Wellington Phoenix say the time is right field a team in Australia's W-League to open a professional pathway for Kiwi and Pacific-based players.
Wellington Phoenix have announced their desire to field a team in Australia's W-League.
Buoyed by the growth of women's soccer in New Zealand and the possibility of co-hosting the 2023 Women's World Cup with Australia, Phoenix general manager David Dome said the time is right to push for a W-League licence.
The concept has been mooted for several years but Dome said significant commercial progress had been made before the coronavirus pandemic interrupted sport.
He is working closely with NZ Football, who regard a progressional team as critical for the development of the 23rd-ranked Football Ferns national team, as well as providing a pathway for junior talent.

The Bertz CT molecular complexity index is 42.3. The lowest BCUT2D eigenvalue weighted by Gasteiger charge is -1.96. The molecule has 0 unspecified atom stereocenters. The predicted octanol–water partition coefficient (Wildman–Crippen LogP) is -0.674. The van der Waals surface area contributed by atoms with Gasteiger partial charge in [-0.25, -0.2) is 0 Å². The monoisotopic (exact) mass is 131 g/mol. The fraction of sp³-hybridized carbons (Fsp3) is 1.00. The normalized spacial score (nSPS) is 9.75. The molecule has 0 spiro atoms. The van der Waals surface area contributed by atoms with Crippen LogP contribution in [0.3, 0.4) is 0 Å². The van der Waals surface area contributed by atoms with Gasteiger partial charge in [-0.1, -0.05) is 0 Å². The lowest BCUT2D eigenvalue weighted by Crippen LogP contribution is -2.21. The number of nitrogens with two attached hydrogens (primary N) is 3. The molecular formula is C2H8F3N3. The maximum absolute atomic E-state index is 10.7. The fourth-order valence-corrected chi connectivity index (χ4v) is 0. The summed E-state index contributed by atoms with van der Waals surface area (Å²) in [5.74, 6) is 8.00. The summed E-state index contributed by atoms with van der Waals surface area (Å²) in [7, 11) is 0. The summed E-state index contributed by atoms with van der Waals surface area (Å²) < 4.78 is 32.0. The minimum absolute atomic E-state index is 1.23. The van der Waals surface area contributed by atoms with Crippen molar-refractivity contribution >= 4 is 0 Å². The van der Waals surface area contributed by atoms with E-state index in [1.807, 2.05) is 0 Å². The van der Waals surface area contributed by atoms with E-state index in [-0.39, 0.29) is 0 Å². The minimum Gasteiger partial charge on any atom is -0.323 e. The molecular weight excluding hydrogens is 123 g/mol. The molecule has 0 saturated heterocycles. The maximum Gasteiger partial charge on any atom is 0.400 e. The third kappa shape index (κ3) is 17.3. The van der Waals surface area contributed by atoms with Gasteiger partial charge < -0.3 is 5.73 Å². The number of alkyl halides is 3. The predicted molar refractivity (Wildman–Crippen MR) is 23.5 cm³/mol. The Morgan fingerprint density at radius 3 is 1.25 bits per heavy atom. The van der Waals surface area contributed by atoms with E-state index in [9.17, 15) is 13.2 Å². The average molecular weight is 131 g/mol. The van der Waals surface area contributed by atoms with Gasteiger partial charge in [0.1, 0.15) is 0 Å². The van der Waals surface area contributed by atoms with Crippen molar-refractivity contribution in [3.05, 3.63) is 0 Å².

The biggest barrier is financial, with Phoenix owners wanting the team to be cost-neutral.
"'We had made significant progress pre-COVID and if we are to look at this positively, we have a very sound base to continue to build from," Dome said.
"More so than ever there are some significant financial and logistical challenges around professional sport but I believe that with the strong support of some key stakeholders, and most importantly of all the added prospect of a FIFA Women's World Cup in Australia and New Zealand in 2023, this is an unprecedented and unique opportunity that may never present itself again."
Any Phoenix women's team would probably be based in Australia because of the prohibitive costs of regular trans-Tasman travel.
Of the 11 current A-League clubs, only Wellington, Central Coast and the newly-formed Western United don't compete in the W-League. Central Coast contested the inaugural 2008-09 season but were dissolved a year later.
Oceania Football Confederation general secretary Franck Castillo threw his support behind the push, saying the Phoenix could be a pathway for players in the wider Pacific region.